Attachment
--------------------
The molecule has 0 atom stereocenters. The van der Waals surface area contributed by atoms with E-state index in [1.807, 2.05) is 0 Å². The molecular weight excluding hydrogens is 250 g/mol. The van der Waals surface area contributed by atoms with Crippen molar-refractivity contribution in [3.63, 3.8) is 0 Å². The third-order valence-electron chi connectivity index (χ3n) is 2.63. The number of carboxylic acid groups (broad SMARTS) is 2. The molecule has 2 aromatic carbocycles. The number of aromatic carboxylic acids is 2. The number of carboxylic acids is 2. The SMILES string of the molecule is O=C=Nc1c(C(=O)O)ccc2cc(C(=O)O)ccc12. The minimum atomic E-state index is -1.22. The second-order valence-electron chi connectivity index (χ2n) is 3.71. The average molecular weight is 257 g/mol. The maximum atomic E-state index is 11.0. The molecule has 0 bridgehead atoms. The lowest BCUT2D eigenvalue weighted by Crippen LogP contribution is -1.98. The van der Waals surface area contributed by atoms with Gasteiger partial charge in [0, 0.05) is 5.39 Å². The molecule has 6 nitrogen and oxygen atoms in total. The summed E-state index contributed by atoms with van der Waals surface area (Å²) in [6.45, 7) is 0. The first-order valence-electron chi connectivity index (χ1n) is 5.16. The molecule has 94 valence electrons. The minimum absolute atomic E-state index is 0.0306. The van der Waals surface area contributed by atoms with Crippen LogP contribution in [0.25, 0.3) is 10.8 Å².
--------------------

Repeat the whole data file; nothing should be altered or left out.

The molecule has 0 atom stereocenters. The van der Waals surface area contributed by atoms with E-state index in [1.807, 2.05) is 0 Å². The molecular weight excluding hydrogens is 250 g/mol. The van der Waals surface area contributed by atoms with Crippen molar-refractivity contribution in [3.63, 3.8) is 0 Å². The third-order valence-electron chi connectivity index (χ3n) is 2.63. The number of carboxylic acid groups (broad SMARTS) is 2. The molecule has 2 aromatic carbocycles. The number of aromatic carboxylic acids is 2. The number of carboxylic acids is 2. The SMILES string of the molecule is O=C=Nc1c(C(=O)O)ccc2cc(C(=O)O)ccc12. The minimum atomic E-state index is -1.22. The second-order valence-electron chi connectivity index (χ2n) is 3.71. The average molecular weight is 257 g/mol. The maximum atomic E-state index is 11.0. The molecule has 0 bridgehead atoms. The lowest BCUT2D eigenvalue weighted by Crippen LogP contribution is -1.98. The van der Waals surface area contributed by atoms with Gasteiger partial charge in [0, 0.05) is 5.39 Å². The molecule has 6 nitrogen and oxygen atoms in total. The summed E-state index contributed by atoms with van der Waals surface area (Å²) in [6.45, 7) is 0. The first-order valence-electron chi connectivity index (χ1n) is 5.16. The molecule has 94 valence electrons. The minimum absolute atomic E-state index is 0.0306. The van der Waals surface area contributed by atoms with Crippen LogP contribution in [0.25, 0.3) is 10.8 Å².